# TensorFlow Way for Linear Regression

In my two previous posts, we saw how we can perform Linear Regression using TensorFlow, but I’ve used Linear Least Squares Regression and Cholesky Decomposition, both them use matrices to resolve regression, and TensorFlow isn’t a requisite for this, but you can use more general packages like NumPy.

One of the most common applications of TensorFlow is training models by reducing loss function by backpropagation, and training the model by batches, this allow us to optimize the Gradient Descent and converge to solution.

Advantage: It allow us to use big amounts of data, and TensorFlow process it by batches.
Disadvantage: Solution is not so precise as if we use Linear Least Squares or Cholesky Decomposition.

In the following example I’ll use Iris data from scikit-learn (Sepal Length vs Pedal Width seem to have a linear relationship in the form y = mx + b), and L2 loss function:

```import matplotlib.pyplot as plt
import numpy as np
import tensorflow as tf
from sklearn import datasets

sess = tf.Session()

x_vals = np.array([x for x in iris.data])
y_vals = np.array([x for x in iris.data])

learning_rate = 0.25
batch_size = 25

x_data = tf.placeholder(shape=(None, 1), dtype=tf.float32)
y_target = tf.placeholder(shape=(None, 1), dtype=tf.float32)
m = tf.Variable(tf.random_normal(shape=[1, 1]))
b = tf.Variable(tf.random_normal(shape=[1, 1]))

loss = tf.reduce_mean(tf.square(y_target - model_output))
init = tf.global_variables_initializer()
sess.run(init)

train_step = my_opt.minimize(loss)

loss_vec = []
for i in range(100):
rand_index = np.random.choice(len(x_vals), size=batch_size)
rand_x = np.transpose([x_vals[rand_index]])
rand_y = np.transpose([y_vals[rand_index]])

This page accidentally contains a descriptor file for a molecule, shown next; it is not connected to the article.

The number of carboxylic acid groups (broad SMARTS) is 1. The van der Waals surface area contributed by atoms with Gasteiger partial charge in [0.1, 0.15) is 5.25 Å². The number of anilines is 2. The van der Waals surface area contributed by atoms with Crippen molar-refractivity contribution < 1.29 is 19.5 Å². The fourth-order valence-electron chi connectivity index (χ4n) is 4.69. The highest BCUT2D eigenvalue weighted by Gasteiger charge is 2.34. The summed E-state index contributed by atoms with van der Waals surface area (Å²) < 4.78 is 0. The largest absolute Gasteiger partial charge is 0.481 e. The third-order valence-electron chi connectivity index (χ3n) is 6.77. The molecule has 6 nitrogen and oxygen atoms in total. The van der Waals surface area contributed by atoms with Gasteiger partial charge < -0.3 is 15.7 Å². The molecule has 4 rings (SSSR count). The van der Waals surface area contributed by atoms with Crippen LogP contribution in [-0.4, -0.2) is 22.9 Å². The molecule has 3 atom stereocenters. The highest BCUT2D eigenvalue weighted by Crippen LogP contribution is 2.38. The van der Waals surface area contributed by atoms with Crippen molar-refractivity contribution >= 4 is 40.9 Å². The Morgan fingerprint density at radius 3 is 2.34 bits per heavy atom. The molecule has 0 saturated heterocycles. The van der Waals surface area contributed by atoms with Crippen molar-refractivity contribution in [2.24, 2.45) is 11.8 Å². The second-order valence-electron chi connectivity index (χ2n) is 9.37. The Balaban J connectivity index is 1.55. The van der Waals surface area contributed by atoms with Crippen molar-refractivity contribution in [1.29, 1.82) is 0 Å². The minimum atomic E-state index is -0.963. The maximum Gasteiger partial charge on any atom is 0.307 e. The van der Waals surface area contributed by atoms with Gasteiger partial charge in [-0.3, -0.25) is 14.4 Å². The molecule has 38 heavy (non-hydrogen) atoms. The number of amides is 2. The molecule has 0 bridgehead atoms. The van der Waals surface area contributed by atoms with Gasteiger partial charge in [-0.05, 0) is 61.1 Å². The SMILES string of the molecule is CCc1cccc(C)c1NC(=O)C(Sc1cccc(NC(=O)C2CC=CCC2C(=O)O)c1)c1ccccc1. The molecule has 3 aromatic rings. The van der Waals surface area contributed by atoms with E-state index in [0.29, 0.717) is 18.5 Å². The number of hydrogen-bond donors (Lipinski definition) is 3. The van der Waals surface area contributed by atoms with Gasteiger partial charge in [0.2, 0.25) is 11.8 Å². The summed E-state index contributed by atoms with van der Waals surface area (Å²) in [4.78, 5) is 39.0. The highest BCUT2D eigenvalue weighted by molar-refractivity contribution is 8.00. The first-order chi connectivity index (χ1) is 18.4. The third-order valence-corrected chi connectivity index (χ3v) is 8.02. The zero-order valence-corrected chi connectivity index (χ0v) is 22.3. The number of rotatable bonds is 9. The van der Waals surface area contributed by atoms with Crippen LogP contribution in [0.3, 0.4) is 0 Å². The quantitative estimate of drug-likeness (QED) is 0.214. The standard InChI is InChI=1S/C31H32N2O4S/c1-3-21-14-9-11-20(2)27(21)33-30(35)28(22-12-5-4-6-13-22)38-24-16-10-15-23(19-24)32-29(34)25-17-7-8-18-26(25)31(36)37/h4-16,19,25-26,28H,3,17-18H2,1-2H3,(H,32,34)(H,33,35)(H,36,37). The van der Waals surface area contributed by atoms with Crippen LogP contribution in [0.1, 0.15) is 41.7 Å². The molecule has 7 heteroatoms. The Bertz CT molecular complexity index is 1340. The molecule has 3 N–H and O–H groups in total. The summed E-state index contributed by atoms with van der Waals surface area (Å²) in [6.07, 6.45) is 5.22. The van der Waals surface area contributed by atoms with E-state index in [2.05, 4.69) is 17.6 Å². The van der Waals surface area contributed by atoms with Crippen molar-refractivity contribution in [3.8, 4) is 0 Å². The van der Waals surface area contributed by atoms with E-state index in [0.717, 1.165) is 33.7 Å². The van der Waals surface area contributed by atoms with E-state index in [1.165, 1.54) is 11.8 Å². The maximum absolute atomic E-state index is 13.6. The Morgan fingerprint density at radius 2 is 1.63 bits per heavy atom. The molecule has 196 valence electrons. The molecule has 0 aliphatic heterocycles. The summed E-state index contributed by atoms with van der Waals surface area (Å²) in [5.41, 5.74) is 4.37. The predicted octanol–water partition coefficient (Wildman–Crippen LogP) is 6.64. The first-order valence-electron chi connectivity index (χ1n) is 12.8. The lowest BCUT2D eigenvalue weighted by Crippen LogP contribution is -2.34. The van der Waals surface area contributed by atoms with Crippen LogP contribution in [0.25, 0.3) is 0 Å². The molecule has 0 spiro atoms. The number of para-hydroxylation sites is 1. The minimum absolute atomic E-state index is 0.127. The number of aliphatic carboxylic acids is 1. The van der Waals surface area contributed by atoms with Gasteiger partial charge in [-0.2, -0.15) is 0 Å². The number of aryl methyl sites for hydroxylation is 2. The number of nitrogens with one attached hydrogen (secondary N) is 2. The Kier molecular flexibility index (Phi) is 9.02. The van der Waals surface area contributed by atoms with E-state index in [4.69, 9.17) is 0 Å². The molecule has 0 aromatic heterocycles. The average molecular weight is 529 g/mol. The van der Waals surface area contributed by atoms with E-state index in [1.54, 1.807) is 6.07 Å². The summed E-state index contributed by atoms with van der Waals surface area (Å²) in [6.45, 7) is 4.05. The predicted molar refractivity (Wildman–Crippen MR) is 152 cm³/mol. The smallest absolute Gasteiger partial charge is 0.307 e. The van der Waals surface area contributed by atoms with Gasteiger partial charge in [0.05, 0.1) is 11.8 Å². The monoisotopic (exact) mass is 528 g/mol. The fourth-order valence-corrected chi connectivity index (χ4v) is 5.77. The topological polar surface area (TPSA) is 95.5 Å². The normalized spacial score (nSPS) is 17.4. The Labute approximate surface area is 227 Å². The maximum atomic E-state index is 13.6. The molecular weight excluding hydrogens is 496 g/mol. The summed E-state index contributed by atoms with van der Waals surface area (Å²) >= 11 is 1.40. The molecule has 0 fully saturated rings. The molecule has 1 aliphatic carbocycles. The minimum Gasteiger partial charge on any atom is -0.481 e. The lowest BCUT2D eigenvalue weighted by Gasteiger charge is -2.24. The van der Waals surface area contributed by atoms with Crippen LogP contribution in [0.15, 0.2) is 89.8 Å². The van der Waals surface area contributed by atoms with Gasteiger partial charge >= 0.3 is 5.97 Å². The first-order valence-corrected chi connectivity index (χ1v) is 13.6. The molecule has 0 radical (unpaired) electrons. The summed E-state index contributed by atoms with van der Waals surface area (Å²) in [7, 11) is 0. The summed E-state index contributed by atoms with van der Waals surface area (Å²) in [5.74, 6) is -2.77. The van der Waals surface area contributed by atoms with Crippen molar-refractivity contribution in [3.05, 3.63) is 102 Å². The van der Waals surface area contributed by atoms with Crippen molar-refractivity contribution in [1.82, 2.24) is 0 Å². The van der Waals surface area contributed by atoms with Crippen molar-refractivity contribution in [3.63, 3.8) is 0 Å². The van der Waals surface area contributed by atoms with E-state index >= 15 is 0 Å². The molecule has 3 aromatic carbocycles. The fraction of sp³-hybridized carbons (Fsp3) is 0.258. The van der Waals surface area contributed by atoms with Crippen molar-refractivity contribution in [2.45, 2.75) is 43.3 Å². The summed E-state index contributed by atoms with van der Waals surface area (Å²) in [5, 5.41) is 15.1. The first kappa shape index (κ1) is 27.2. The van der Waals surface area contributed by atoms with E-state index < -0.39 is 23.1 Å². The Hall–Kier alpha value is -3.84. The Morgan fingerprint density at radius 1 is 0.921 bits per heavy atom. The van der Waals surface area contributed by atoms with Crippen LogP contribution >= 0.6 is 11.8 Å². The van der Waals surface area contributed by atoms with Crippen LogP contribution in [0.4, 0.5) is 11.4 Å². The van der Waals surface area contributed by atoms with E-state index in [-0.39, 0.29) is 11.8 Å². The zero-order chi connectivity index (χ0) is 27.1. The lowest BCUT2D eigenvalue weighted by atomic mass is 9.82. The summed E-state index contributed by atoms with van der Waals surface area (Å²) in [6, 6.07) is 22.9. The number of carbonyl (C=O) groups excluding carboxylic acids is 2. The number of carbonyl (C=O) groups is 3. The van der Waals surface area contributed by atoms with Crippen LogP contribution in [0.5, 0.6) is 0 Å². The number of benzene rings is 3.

sess.run(train_step, feed_dict={x_data: rand_x, y_target: rand_y})
temp_loss = sess.run(loss, feed_dict={x_data: rand_x, y_target: rand_y})
loss_vec.append(temp_loss)

if (i + 1) % 25 == 0:
print('Step #' + str(i + 1) + ' A = ' + str(sess.run(m)) + 'b = ' + str(sess.run(b)))
print('Loss = ''' + str(temp_loss))

[m_slope] = sess.run(m)
[y_intercept] = sess.run(b)
best_fit = []
for i in x_vals:
best_fit.append(m_slope * i + y_intercept)

plt.plot(x_vals, y_vals, 'o', label='Points')
plt.plot(x_vals, best_fit, 'r-', label='Linear Reg.', linewidth=3)
plt.legend(loc='upper left')
plt.title('Sepal Length vs Pedal Width')
plt.xlabel('Pedal Width')
plt.ylabel('Sepal Length')
plt.show()
plt.plot(loss_vec, 'k-')
plt.title('L2 Loss')
plt.xlabel('Batches')
plt.ylabel('L2 Loss')
plt.show()

>> Step #25 A = [[0.90450525]]b = [[4.513903]]
>> Loss = 0.26871145
>> Step #50 A = [[0.94802374]]b = [[4.7737966]]
>> Loss = 0.2799243
>> Step #75 A = [[1.1669612]]b = [[4.906186]]
>> Loss = 0.2010894
>> Step #100 A = [[0.84404486]]b = [[4.730052]]
>> Loss = 0.15839271```

Conclusion:

As we can see in the graphic, the gradient descent tries to converge to solution, but it is not so precise as matrix operations for Linear Least Squares and Cholesky Decomposition.